Located at the foot of the Giza Pyramids, the GEM is not yet complete. However, when it finally opens it will display the collections of the current Egyptian Museum in Cairo's Tahrir Square, including many objects that are kept in storage.

The new complex is expected to host more than 100,000 relics, including 4,500 items of Tutankhamun treasure discovered in the Valley of the Kings in Luxor.

Tuesday, October 10, 2017

New Discovery, Cairo: The Lower Part of 26th Dynasty King Psamtik I Colossus Uncovered in Cairo's Matariya

The lower part of a statue of Psamtik I has been unearthed in Souk Al-Khamis area in Matariya district following earlier discoveries in March. Written By/ Nevine El-Aref.

The Egyptian-German Archaeological Mission uncovered most of the remaining parts of the recently discovered colossus of 26th Dynasty King Psamtik I (664-610 BC) while excavating at the temple of Heliopolis in the Souk Al-Khamis area of Matariya district in east Cairo.

Aymen Ashmawy, head of the Ancient Egyptian Antiquities Department and leader of the Egyptian excavation team, told Ahram Online that the joint mission has unearthed around 1,920 separate quartzite blocks comprising the lower part of King Psamtik I colossus.

The mission is composed of archaeologists from the Egyptian Ministry of Antiquities, the Georg Steidorff Egyptian Museum at the University of Leipzig and the University for Applied Sciences, Mainz.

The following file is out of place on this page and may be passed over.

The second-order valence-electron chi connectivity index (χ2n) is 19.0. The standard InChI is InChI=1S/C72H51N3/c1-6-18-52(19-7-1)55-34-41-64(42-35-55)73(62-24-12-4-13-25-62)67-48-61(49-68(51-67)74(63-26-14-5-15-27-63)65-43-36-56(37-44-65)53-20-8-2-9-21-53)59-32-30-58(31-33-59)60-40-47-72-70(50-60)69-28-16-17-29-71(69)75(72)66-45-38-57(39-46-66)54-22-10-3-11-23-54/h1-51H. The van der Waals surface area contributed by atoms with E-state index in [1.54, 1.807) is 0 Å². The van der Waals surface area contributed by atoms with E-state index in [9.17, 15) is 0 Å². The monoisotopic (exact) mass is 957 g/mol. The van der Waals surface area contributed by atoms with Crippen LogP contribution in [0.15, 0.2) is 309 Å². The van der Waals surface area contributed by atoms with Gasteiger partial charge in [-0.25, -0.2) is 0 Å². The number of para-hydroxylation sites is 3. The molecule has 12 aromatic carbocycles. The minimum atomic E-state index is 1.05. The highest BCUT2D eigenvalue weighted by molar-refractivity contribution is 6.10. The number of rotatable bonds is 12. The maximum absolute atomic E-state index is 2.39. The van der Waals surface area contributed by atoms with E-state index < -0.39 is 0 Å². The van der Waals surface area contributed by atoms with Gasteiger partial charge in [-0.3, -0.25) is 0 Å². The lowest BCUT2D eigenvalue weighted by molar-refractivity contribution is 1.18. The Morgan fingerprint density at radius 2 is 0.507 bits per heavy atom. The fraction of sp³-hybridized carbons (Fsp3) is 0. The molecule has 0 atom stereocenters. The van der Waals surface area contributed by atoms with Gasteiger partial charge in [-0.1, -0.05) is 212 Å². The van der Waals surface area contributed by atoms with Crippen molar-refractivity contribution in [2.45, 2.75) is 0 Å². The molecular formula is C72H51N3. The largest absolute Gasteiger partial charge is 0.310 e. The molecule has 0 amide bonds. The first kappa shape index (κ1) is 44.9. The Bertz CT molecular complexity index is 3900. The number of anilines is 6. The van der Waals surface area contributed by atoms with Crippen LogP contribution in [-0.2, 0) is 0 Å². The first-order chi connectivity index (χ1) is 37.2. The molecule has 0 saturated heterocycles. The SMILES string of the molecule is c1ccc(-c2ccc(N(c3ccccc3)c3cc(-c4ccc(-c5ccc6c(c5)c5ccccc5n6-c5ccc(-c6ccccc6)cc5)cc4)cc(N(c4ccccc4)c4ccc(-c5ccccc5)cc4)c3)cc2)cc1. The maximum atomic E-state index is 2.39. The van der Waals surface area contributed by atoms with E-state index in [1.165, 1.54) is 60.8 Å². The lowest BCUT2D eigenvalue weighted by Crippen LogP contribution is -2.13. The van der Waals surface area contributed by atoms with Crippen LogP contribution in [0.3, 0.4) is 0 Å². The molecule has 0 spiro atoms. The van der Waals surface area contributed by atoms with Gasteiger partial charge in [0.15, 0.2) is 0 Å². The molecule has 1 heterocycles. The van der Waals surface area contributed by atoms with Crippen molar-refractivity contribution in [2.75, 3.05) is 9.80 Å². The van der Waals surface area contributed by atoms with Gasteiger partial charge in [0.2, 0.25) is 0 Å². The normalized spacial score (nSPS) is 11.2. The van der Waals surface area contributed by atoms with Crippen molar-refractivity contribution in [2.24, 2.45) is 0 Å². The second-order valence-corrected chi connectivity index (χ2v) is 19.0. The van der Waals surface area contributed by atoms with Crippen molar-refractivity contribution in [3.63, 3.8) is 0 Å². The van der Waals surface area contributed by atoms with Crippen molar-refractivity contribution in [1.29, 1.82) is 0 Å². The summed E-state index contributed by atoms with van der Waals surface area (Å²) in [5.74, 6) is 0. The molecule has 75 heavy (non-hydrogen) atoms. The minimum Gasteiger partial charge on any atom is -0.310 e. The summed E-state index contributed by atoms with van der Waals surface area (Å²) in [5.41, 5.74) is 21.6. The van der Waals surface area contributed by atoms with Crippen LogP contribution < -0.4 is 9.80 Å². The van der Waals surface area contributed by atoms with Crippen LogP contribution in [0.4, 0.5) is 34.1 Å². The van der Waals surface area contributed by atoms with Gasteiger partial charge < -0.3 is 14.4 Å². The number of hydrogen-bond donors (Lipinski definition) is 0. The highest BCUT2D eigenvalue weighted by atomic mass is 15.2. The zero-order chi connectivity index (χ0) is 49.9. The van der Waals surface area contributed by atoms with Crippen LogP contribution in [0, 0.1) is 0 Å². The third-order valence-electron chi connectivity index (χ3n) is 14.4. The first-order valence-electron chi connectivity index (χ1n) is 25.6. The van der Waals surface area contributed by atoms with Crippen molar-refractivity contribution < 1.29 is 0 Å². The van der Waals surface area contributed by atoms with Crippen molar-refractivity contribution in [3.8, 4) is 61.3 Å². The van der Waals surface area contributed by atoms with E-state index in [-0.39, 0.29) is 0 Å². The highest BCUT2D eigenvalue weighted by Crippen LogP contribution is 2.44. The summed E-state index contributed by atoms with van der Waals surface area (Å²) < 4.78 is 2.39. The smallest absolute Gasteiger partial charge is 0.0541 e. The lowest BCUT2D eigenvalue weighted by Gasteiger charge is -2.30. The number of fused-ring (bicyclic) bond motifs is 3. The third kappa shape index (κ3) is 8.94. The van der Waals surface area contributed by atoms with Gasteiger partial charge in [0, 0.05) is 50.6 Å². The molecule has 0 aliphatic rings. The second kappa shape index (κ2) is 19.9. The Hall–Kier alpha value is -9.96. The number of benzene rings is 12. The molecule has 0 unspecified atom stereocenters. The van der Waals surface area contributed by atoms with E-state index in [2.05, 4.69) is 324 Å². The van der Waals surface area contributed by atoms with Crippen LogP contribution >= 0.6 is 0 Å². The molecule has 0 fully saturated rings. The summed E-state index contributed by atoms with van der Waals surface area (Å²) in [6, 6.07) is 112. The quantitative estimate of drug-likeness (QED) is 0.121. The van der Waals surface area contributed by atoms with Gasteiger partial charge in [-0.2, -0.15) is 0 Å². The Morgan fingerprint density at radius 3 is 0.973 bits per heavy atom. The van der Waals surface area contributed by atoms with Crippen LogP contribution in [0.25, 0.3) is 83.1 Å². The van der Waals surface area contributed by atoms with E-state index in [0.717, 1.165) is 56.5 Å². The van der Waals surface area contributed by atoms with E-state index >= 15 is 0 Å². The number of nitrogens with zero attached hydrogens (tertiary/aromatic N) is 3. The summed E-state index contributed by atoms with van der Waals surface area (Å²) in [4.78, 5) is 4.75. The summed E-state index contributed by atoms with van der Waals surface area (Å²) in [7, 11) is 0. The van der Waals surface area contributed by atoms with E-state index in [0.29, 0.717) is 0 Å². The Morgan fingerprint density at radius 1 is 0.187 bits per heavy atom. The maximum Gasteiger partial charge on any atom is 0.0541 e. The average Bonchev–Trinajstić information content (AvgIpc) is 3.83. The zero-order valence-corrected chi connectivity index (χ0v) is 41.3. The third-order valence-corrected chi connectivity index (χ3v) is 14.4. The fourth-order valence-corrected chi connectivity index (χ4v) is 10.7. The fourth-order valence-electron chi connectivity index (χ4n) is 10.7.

"Early studies carried out on the newly found blocks of the colossus reveal that most comprise parts of the pharaoh's kilt, legs and three toes," Ashmawi pointed out. The studies also suggest that the buried colossus was constructed in a standing position, not a seated one, he stated.

The excavations were focused around the location in which the upper body of Psamtik's colossus had been found back in March 2017, according to Dietrich Raue, the head of the German archaeological team which participated in the mission. 

The statue's first part was found just to the north of its more recently uncovered lower part. Evidence suggests the sculpture had been destroyed at an uncertain date and its fragments scattered around a 20-meter diameter area.

Wider Discoveries

The team also uncovered numerous granite blocks that belong to other statues, including one of King Ramses II, the god Rahurakhti, and others yet unidentified. Ashmawy noted that the mission will continue to uncover more of the colossus' lower part during the next archaeological season. The coming find could reveal a total of 2,000 fragments and blocks.